WHILE Robot and Frank might feel like a filmaimed at our older generation, there is much to enjoy for anyone who mightoccasionally be frustrated by the cynical modern world.
The film allows a subtlebalance of laughs, romance and sadness with a quirky sci-fi twist.
Frank Langella plays Frank,a divorced senior living a life of solitude in rural New York. Between visitsand video calls from his children (James Marsden and Liv Tyler), who areconcerned for his seemingly deteriorating mental state, Frank spends his sparetime visiting the local library to flirt with the librarian (Susan Sarandon)and by shoplifting various soaps from the store which occupies the site of hisfavourite restaurant.
His little moments ofdefiance in the face of change establish earlier, none more so than when hisson arrives with a new robot caregiver.
As might be expected, Frankis none too thrilled with the prospect of a robot babysitter, in the form ofthe VGC-60L humanoid.
Langella is strong as thetitle character of Frank, coming across poignant as the surly ex-con who isbeginning to lose his memory.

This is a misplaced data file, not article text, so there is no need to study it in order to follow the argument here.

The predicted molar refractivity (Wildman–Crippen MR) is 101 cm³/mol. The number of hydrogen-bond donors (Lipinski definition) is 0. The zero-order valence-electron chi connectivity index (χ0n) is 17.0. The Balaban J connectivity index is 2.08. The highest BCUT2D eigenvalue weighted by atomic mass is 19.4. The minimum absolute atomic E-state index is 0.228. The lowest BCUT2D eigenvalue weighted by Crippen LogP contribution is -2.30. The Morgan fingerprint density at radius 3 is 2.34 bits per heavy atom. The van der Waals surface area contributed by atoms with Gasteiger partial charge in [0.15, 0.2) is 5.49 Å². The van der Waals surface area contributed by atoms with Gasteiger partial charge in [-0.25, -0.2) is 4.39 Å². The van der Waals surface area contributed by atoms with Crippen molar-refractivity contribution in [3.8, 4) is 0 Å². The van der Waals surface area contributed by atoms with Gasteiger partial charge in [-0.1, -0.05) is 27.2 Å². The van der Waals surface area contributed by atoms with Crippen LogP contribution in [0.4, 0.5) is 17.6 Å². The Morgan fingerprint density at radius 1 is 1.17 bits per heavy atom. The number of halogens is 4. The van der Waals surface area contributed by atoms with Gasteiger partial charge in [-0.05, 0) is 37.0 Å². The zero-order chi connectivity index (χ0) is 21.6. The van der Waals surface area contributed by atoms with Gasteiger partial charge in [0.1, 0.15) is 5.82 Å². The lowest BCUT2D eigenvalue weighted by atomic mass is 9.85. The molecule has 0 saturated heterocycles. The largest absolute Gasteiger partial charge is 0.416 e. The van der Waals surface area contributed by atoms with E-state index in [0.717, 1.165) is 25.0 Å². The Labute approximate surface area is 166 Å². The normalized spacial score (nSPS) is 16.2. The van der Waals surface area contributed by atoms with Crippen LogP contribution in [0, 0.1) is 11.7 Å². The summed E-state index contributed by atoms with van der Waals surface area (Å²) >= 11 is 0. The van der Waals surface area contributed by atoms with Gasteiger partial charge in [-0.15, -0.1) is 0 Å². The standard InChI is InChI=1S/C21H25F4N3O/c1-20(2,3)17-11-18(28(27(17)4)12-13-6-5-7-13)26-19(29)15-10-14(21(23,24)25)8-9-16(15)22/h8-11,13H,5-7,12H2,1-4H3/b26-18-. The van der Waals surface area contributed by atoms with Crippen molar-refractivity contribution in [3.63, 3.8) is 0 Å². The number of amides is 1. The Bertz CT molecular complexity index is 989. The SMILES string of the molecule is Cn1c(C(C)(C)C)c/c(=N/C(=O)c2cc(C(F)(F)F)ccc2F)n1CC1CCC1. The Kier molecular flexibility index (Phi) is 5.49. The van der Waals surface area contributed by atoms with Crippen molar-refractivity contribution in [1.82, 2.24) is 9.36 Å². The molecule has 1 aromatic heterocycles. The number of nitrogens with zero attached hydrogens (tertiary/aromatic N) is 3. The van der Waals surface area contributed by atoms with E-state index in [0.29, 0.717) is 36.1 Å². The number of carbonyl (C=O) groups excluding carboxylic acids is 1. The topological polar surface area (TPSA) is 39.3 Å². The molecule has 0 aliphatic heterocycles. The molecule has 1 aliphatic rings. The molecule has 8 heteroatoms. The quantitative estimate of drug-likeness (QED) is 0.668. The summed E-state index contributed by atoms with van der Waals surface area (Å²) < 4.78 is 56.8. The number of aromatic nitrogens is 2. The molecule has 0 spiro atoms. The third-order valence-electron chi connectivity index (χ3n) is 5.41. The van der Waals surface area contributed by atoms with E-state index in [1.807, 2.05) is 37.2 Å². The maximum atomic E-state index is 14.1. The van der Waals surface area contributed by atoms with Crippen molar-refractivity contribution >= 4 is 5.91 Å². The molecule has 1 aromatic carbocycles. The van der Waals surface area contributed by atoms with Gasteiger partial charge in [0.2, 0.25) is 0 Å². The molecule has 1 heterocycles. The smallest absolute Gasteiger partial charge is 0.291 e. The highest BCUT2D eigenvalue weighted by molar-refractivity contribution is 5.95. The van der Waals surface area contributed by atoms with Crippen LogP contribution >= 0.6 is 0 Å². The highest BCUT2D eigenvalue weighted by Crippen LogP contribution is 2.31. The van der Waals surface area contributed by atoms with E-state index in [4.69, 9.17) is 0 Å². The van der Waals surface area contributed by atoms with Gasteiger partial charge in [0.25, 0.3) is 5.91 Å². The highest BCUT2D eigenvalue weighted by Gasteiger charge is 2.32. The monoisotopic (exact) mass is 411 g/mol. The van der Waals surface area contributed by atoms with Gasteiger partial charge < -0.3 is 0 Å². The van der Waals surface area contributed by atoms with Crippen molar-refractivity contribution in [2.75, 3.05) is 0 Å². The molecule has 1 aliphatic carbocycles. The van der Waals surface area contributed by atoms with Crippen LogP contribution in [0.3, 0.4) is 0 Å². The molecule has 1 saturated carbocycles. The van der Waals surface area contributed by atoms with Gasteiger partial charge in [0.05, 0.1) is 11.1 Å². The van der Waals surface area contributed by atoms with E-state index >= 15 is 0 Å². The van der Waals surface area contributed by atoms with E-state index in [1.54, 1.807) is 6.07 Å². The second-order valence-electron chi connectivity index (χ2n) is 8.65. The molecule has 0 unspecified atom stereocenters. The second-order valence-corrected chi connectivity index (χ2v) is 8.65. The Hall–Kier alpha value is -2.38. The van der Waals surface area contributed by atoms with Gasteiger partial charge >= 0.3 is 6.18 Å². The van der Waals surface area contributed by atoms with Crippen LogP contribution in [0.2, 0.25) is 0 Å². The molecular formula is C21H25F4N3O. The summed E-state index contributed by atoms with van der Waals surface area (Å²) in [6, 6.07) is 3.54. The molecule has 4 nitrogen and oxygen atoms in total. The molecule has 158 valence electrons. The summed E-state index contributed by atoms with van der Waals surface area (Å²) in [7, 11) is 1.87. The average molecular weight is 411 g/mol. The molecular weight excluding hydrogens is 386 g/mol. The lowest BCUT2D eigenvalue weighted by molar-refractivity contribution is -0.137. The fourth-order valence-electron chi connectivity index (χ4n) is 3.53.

The film’s supporting castplays in well to establish Frank’s present and past. Sarandon radiates analmost beautiful sadness as the lonely librarian in a changing world. Tyler andMarsden work well to portray the grown-up kids who do not have the time to lookafter their father and his worsening condition.
In a standout role, PeterSarsgaard bring a perfect sense of comedy and real life validation as the voiceof the robot, complete with enough dry wit to steal the scene on a number ofoccasions.
A clever subtext runsthroughout Robot and Frank, commenting on the loss of personality in thedigital age as well as the disposable nature of modern life.
As we come more to rely on technologyfor everything – from our reading material to aged care, we give rise to ageneration of privileged but purposeless people.
Robot and Frank highlightsthe fragility but also the value of a mind filled with life experience andskills.
Sadly, the film does notmove with ease, there are a number of long parts that don’t appear to resolvemuch in the end – but to its credit, Robot and Frank has a number of funnyscenes.
This time, the thrust ofthe film is not about the sci-fi technology, but instead Frank, his conditionand his relationships. Aside from a few problems, the script is smart and makesthe film worth a look.
Robot and Frank, Rated M, 3stars
Robot and Frank
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